Living “thank-you”:  The virtue of gratitude

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“Gratitude is a sickness suffered by dogs.”

-Joseph Stalin

 

“A man’s indebtedness is not virtue; his repayment is. Virtue begins when he dedicates himself actively to the job of gratitude.”

-Ruth Benedict

 

As a child, Ioseb Jughasvili was routinely beaten by his alcoholic father.  At seven years-old he contracted smallpox, which left his face badly scarred.  By age 12, he had been in two different horse-drawn carriage accidents which resulted in his left arm being permanently disabled.  He somehow found his way to the Orthodox Seminary at age 16, but was eventually dismissed because of unpaid debts to the school.  After leaving seminary, he became increasingly political and ended up being sent to prison in Siberia seven times.

 

What happened to this emotionally, physically, and spiritually scarred man?  What did he do with his immense pain, and rage, and shame?  He decided that he’d spend his life gathering and keeping power, absolute power.  That way, he’d never have to be indebted to anyone, never have to be vulnerable again, and never have to admit weakness or need.  He even changed his last name to the Russian word for “steel” (stalin), in case someone missed the point.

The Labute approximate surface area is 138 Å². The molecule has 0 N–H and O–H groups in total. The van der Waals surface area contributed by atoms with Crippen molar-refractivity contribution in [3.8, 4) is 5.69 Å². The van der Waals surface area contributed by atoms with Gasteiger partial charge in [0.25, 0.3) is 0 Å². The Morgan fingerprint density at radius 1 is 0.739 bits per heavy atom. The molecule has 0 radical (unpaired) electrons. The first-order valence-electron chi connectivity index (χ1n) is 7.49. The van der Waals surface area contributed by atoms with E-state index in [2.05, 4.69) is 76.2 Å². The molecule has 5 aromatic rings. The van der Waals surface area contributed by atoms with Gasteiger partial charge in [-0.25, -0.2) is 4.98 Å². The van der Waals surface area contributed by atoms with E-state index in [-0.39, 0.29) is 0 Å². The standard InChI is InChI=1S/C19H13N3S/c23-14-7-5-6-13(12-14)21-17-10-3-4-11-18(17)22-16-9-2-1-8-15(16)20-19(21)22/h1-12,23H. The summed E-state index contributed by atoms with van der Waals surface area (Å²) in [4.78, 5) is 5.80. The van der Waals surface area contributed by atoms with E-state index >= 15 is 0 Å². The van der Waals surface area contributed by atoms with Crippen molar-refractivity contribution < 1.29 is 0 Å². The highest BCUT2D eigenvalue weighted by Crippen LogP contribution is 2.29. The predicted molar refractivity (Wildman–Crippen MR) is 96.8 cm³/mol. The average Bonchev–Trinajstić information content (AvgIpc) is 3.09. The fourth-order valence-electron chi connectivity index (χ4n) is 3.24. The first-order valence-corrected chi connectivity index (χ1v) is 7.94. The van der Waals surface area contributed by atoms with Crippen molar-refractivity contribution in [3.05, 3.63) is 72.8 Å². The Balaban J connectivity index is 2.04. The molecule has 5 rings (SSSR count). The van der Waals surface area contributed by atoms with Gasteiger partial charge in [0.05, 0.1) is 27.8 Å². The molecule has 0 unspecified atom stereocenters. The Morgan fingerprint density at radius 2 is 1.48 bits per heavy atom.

So what in the name of everything good does Joseph Stalin have to do with gratitude, the virtue he considered “a sickeness suffered by dogs?”  As a cautionary tale, a lot!

 

Remember, we learn about virtues by studying life stories…and not just the happy ones.  And the monsterous ways Stalin channeled his pain, hardened his heart, and learned to deny the good in himself and others should speak to all of us.

 

Of course you don’t need to have anything close to a Stalin-esque childhood to feel beaten up by circumstances beyond your control; betrayals, injustices, illnesses, rejections.  And you also don’t have to be responsible for the deaths of tens of millions of people like Stalin in order to do significant harm with your suffering.

 

Life is difficult, and pain is built in to human existence…always has been, and always will be.  No one gets a free pass;  read the paper, watch the news, look in the mirror.  And this is why gratitude is so essential.  It helps us return again and again to the positive, and protects us from being victims of pain, and resentment, and despair….and becoming increasingly inhuman in the process.

 

Gratitude is an attitude of thankfulness and appreciation for life and those who give to us, and celebrates generosity of spirit.

 

It shares the same word stem as “grace”, and helps us recognize gifts and blessings in our lives, even in the most difficult times.  And as we feel grateful and then act as ones who have been cared for, what we do with pain changes.  This is when feeling becomes virtue.